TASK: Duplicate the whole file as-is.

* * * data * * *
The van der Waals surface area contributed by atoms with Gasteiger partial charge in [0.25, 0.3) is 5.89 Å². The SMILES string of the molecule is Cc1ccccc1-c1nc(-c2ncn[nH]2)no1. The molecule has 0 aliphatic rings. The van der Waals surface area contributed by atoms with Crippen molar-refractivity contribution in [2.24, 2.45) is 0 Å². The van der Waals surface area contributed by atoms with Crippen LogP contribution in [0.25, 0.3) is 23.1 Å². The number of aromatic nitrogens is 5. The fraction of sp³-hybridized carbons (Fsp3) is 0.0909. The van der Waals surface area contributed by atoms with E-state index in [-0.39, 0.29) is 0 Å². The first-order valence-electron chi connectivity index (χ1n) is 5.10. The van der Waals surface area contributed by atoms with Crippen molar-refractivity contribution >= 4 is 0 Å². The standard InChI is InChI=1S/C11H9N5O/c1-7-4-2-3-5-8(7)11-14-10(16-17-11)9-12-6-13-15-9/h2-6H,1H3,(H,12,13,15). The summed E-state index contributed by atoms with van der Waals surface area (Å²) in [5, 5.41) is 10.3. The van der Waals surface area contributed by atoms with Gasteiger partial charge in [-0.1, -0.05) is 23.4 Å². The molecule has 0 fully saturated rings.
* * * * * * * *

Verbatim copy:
The van der Waals surface area contributed by atoms with Gasteiger partial charge in [0.25, 0.3) is 5.89 Å². The SMILES string of the molecule is Cc1ccccc1-c1nc(-c2ncn[nH]2)no1. The molecule has 0 aliphatic rings. The van der Waals surface area contributed by atoms with Crippen molar-refractivity contribution in [2.24, 2.45) is 0 Å². The van der Waals surface area contributed by atoms with Crippen LogP contribution in [0.25, 0.3) is 23.1 Å². The number of aromatic nitrogens is 5. The fraction of sp³-hybridized carbons (Fsp3) is 0.0909. The van der Waals surface area contributed by atoms with E-state index in [-0.39, 0.29) is 0 Å². The first-order valence-electron chi connectivity index (χ1n) is 5.10. The van der Waals surface area contributed by atoms with Crippen molar-refractivity contribution >= 4 is 0 Å². The standard InChI is InChI=1S/C11H9N5O/c1-7-4-2-3-5-8(7)11-14-10(16-17-11)9-12-6-13-15-9/h2-6H,1H3,(H,12,13,15). The summed E-state index contributed by atoms with van der Waals surface area (Å²) in [5, 5.41) is 10.3. The van der Waals surface area contributed by atoms with Gasteiger partial charge in [-0.1, -0.05) is 23.4 Å². The molecule has 0 fully saturated rings.